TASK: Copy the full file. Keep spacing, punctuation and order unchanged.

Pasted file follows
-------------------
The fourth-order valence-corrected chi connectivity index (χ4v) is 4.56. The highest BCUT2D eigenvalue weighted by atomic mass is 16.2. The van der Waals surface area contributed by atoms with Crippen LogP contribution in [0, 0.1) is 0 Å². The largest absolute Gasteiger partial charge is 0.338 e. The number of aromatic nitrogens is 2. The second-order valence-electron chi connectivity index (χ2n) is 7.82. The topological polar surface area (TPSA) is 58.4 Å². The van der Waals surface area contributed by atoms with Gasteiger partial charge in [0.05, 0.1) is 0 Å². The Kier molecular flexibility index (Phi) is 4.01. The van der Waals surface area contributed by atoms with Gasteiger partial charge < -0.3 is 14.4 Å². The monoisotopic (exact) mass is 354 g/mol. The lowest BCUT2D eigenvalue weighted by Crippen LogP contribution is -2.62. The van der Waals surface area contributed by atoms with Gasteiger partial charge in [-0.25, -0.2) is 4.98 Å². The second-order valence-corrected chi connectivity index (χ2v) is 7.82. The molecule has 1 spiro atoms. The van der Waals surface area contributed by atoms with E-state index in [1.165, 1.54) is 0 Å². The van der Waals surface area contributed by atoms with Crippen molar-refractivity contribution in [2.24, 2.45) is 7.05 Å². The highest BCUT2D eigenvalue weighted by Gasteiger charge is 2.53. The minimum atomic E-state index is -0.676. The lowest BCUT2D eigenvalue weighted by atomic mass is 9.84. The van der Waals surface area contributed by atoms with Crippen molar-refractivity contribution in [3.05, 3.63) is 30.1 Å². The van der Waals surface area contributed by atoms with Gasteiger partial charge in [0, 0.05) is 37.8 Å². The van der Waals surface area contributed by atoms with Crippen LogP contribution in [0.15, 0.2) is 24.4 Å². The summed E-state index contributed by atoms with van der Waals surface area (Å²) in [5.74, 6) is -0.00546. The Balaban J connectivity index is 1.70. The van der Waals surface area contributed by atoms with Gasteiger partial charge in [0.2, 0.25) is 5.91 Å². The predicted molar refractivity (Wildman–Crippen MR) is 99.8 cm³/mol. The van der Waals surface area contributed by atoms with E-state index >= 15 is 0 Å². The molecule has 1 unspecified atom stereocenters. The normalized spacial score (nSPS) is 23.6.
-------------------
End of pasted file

The fourth-order valence-corrected chi connectivity index (χ4v) is 4.56. The highest BCUT2D eigenvalue weighted by atomic mass is 16.2. The van der Waals surface area contributed by atoms with Crippen LogP contribution in [0, 0.1) is 0 Å². The largest absolute Gasteiger partial charge is 0.338 e. The number of aromatic nitrogens is 2. The second-order valence-electron chi connectivity index (χ2n) is 7.82. The topological polar surface area (TPSA) is 58.4 Å². The van der Waals surface area contributed by atoms with Gasteiger partial charge in [0.05, 0.1) is 0 Å². The Kier molecular flexibility index (Phi) is 4.01. The van der Waals surface area contributed by atoms with Gasteiger partial charge < -0.3 is 14.4 Å². The monoisotopic (exact) mass is 354 g/mol. The lowest BCUT2D eigenvalue weighted by Crippen LogP contribution is -2.62. The van der Waals surface area contributed by atoms with Gasteiger partial charge in [-0.25, -0.2) is 4.98 Å². The second-order valence-corrected chi connectivity index (χ2v) is 7.82. The molecule has 1 spiro atoms. The van der Waals surface area contributed by atoms with E-state index in [1.165, 1.54) is 0 Å². The van der Waals surface area contributed by atoms with Crippen molar-refractivity contribution in [2.24, 2.45) is 7.05 Å². The highest BCUT2D eigenvalue weighted by Gasteiger charge is 2.53. The minimum atomic E-state index is -0.676. The lowest BCUT2D eigenvalue weighted by atomic mass is 9.84. The van der Waals surface area contributed by atoms with Crippen molar-refractivity contribution in [3.05, 3.63) is 30.1 Å². The van der Waals surface area contributed by atoms with Gasteiger partial charge in [0, 0.05) is 37.8 Å². The van der Waals surface area contributed by atoms with Crippen LogP contribution in [0.15, 0.2) is 24.4 Å². The summed E-state index contributed by atoms with van der Waals surface area (Å²) in [5.74, 6) is -0.00546. The Balaban J connectivity index is 1.70. The van der Waals surface area contributed by atoms with Gasteiger partial charge in [0.2, 0.25) is 5.91 Å². The predicted molar refractivity (Wildman–Crippen MR) is 99.8 cm³/mol. The van der Waals surface area contributed by atoms with E-state index >= 15 is 0 Å². The molecule has 1 unspecified atom stereocenters. The normalized spacial score (nSPS) is 23.6.